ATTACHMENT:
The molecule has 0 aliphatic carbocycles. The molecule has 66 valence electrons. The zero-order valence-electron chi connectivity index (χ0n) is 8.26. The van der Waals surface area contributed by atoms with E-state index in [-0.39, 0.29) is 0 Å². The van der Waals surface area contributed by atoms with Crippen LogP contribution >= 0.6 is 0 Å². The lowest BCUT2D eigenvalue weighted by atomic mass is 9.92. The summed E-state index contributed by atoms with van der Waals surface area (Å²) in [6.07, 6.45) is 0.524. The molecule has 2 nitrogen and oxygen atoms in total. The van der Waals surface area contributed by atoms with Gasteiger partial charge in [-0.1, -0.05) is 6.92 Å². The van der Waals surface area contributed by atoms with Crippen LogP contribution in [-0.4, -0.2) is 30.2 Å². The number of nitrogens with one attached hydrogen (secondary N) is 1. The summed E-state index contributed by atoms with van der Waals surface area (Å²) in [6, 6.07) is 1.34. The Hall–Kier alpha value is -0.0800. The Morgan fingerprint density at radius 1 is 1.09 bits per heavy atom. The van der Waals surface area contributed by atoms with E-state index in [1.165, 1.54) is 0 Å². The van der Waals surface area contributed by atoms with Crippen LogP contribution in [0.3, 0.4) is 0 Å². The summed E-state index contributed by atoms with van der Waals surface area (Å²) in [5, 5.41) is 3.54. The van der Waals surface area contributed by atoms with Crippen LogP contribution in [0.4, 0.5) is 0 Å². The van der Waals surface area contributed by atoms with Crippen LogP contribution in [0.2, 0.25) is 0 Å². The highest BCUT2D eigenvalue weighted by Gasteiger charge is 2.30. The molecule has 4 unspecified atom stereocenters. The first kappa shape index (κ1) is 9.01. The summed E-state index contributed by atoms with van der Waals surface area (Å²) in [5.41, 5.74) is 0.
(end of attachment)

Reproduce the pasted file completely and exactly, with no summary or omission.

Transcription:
The molecule has 0 aliphatic carbocycles. The molecule has 66 valence electrons. The zero-order valence-electron chi connectivity index (χ0n) is 8.26. The van der Waals surface area contributed by atoms with E-state index in [-0.39, 0.29) is 0 Å². The van der Waals surface area contributed by atoms with Crippen LogP contribution >= 0.6 is 0 Å². The lowest BCUT2D eigenvalue weighted by atomic mass is 9.92. The summed E-state index contributed by atoms with van der Waals surface area (Å²) in [6.07, 6.45) is 0.524. The molecule has 2 nitrogen and oxygen atoms in total. The van der Waals surface area contributed by atoms with Gasteiger partial charge in [-0.1, -0.05) is 6.92 Å². The van der Waals surface area contributed by atoms with Crippen LogP contribution in [-0.4, -0.2) is 30.2 Å². The number of nitrogens with one attached hydrogen (secondary N) is 1. The summed E-state index contributed by atoms with van der Waals surface area (Å²) in [6, 6.07) is 1.34. The Hall–Kier alpha value is -0.0800. The Morgan fingerprint density at radius 1 is 1.09 bits per heavy atom. The van der Waals surface area contributed by atoms with E-state index in [1.165, 1.54) is 0 Å². The van der Waals surface area contributed by atoms with Crippen LogP contribution in [0.3, 0.4) is 0 Å². The summed E-state index contributed by atoms with van der Waals surface area (Å²) in [5, 5.41) is 3.54. The van der Waals surface area contributed by atoms with Crippen LogP contribution in [0.4, 0.5) is 0 Å². The van der Waals surface area contributed by atoms with Crippen LogP contribution in [0.2, 0.25) is 0 Å². The highest BCUT2D eigenvalue weighted by Gasteiger charge is 2.30. The molecule has 4 unspecified atom stereocenters. The first kappa shape index (κ1) is 9.01. The summed E-state index contributed by atoms with van der Waals surface area (Å²) in [5.41, 5.74) is 0.